Let’s take an example – “has the change in curriculum been liberating”? What has become clear is that the removal of Levels has undone 20 years of CPD for teachers. This was a well understood, well-practiced routine; with supporting resources. However, just because something has always been done a certain way doesn’t make it right. There are many examples of the Levels system having been mismanaged in Schools – the drive to Sponsored Academies taking over failing Schools and the number of Schools in special measures has demonstrated that “leave it to run itself” system doesn’t work. So, a world without Levels is here, but what does that actually mean for Schools? I have covered this on the Blog before – but in summary, Schools now need to build an assessment system which suits their needs. The methods and reporting of assessment need to be clearly understood, implemented and communicated to all stakeholders – which includes the parents and children themselves. So – in reality – what is so different some might ask. The Primary sector have been able to adopt more flexible teaching methods, and do so much quicker, perhaps understandable, as these are often smaller with smaller cohorts. This leaves more dedicated time to work on devising and implementing a curriculum of your own. Secondary schools have been much slower, not helped by a lack of information and guidance on expectations from the DFE. Only recently did we learn that a key report is now delayed and won’t be due until the return of the school year.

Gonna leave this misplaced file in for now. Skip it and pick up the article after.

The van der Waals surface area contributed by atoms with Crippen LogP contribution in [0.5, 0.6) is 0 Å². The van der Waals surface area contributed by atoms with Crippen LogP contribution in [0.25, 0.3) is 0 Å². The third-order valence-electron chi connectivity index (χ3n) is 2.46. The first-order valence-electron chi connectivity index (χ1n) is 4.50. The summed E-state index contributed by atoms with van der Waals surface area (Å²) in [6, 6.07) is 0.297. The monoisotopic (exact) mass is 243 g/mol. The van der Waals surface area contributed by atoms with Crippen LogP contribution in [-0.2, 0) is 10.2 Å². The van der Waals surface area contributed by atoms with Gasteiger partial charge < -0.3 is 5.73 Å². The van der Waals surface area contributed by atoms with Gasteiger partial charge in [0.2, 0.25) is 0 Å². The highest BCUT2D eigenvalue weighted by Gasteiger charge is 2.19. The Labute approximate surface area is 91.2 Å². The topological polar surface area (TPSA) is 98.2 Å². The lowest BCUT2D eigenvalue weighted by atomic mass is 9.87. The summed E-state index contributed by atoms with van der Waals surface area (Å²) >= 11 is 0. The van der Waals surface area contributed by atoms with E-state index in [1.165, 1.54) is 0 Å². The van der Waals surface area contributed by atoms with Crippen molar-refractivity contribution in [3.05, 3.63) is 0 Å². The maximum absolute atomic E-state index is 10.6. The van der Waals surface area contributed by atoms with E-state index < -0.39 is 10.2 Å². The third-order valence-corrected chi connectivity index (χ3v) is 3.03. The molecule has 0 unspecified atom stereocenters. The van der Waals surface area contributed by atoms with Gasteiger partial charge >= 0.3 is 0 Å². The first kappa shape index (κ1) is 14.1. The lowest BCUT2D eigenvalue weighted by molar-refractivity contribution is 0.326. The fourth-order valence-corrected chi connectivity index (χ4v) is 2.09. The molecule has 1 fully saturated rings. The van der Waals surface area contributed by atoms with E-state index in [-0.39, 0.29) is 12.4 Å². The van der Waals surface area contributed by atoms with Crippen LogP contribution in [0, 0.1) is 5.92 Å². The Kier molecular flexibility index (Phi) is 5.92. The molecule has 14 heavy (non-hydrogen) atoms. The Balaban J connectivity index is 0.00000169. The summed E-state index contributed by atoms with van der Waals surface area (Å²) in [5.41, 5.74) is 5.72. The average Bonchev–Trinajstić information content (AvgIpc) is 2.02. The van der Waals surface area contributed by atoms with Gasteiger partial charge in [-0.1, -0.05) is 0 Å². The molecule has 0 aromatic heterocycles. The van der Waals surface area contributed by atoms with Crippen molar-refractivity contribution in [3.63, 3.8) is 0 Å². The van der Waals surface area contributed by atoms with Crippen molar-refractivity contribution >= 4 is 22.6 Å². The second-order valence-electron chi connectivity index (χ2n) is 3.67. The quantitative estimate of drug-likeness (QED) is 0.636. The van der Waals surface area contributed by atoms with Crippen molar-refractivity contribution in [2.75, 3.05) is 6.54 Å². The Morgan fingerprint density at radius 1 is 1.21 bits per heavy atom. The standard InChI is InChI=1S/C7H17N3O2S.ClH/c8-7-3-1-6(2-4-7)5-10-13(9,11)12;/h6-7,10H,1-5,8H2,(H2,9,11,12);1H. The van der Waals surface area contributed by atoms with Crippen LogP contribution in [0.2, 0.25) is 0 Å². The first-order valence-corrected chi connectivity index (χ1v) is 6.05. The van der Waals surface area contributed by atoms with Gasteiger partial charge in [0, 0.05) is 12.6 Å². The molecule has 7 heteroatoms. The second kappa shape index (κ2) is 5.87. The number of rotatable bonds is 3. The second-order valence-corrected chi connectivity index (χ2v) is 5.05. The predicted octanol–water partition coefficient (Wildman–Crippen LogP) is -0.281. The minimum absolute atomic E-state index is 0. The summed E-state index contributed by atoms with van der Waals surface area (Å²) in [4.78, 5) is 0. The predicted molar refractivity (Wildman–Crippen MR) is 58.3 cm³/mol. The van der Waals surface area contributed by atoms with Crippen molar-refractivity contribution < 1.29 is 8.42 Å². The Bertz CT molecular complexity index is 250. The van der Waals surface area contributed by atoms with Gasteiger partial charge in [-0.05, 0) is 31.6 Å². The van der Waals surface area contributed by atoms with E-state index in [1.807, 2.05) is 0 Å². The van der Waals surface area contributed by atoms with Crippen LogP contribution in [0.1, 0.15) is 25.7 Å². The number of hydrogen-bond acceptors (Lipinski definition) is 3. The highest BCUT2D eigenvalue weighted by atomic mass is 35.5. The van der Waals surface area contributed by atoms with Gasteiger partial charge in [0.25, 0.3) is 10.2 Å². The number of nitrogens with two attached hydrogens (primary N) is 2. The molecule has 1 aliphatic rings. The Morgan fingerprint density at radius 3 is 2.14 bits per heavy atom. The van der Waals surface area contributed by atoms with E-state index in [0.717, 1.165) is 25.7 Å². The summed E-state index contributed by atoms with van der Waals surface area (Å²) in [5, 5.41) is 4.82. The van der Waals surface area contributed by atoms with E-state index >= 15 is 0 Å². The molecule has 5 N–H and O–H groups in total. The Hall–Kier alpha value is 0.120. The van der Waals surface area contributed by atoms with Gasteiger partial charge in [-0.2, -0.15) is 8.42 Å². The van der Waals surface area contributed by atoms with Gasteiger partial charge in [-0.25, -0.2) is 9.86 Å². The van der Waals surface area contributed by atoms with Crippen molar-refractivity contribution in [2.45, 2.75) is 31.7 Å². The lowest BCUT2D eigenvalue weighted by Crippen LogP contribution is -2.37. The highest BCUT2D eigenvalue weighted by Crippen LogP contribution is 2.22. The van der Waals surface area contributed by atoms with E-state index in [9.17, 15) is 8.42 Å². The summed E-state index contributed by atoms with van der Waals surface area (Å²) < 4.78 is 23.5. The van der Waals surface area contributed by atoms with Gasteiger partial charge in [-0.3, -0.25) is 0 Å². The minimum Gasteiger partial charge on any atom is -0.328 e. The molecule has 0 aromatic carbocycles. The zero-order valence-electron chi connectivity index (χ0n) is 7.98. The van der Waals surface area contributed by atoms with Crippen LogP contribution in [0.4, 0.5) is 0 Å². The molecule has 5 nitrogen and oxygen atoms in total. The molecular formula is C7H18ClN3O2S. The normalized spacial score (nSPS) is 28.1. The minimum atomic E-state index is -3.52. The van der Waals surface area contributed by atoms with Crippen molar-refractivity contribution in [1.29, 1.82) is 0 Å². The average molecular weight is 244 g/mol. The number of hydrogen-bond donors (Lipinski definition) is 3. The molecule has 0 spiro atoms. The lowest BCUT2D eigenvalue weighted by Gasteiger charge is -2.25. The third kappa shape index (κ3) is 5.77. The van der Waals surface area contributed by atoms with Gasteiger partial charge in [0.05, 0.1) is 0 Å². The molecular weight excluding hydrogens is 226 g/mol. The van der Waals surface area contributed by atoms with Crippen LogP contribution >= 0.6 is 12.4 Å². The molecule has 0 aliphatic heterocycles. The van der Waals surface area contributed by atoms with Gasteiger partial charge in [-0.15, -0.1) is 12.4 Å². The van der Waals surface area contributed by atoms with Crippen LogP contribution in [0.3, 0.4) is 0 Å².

How can you make changes with less resources?

Discussed last year was the notion of a “School led system” – undoubtedly schools do need support; but where does that support best come from? Easily argued is that perhaps other schools are the best form of support network – as they understand each other’s challenges, and why re-invent the wheel if one school has built something that works well and can be adapted? For this reason, many (myself included) believe there will likely be a growth in multi academy trusts. Certainly, this seems to be borne out in recent experience from customer statistics. Teaching schools will also have an interesting journey – all of which should lead to growth in communities.

What about management levels – that at a local level? Middle tier and Regional commissioners? Could these become the new Local Authorities (LA)? The government appear to be set on the notion of commissioners (Police have them, Health probably next too) so these will likely grow in role; as will Ofsted regional teams. The conflict will come soon however, as can you be a supporter of school improvement as well as the statutory judge. When “Academies” were launched, many feared this would be the death of the LA, but in fact, far the opposite has happened. There is such a wealth of valuable experience here in how to do things best – that many of these have become more consultative in their operations. At its heart, LA’s have doing the best for the community it serves – this doesn’t and hasn’t changed.